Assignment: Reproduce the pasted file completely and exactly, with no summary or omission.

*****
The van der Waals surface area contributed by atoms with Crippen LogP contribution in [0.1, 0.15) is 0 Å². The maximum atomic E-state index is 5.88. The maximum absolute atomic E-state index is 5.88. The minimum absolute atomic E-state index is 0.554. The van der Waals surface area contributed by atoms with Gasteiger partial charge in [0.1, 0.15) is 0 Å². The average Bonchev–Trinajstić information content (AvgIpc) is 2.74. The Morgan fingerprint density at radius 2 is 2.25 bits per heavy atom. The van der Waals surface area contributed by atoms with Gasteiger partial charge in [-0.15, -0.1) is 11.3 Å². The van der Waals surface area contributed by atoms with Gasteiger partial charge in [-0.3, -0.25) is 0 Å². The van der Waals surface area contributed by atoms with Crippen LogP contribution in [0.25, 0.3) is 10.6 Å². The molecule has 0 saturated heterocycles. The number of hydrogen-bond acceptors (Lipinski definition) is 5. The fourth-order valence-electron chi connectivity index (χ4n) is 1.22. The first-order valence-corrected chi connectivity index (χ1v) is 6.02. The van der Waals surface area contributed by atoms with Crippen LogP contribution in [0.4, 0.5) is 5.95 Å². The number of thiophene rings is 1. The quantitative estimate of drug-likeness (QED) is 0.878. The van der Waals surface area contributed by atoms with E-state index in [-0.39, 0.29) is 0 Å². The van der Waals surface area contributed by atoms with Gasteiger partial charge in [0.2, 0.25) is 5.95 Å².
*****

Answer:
The van der Waals surface area contributed by atoms with Crippen LogP contribution in [0.1, 0.15) is 0 Å². The maximum atomic E-state index is 5.88. The maximum absolute atomic E-state index is 5.88. The minimum absolute atomic E-state index is 0.554. The van der Waals surface area contributed by atoms with Gasteiger partial charge in [0.1, 0.15) is 0 Å². The average Bonchev–Trinajstić information content (AvgIpc) is 2.74. The Morgan fingerprint density at radius 2 is 2.25 bits per heavy atom. The van der Waals surface area contributed by atoms with Gasteiger partial charge in [-0.15, -0.1) is 11.3 Å². The van der Waals surface area contributed by atoms with Gasteiger partial charge in [-0.3, -0.25) is 0 Å². The van der Waals surface area contributed by atoms with Crippen LogP contribution in [0.25, 0.3) is 10.6 Å². The molecule has 0 saturated heterocycles. The number of hydrogen-bond acceptors (Lipinski definition) is 5. The fourth-order valence-electron chi connectivity index (χ4n) is 1.22. The first-order valence-corrected chi connectivity index (χ1v) is 6.02. The van der Waals surface area contributed by atoms with Crippen LogP contribution in [0.4, 0.5) is 5.95 Å². The number of thiophene rings is 1. The quantitative estimate of drug-likeness (QED) is 0.878. The van der Waals surface area contributed by atoms with E-state index in [-0.39, 0.29) is 0 Å². The van der Waals surface area contributed by atoms with Gasteiger partial charge in [0.2, 0.25) is 5.95 Å².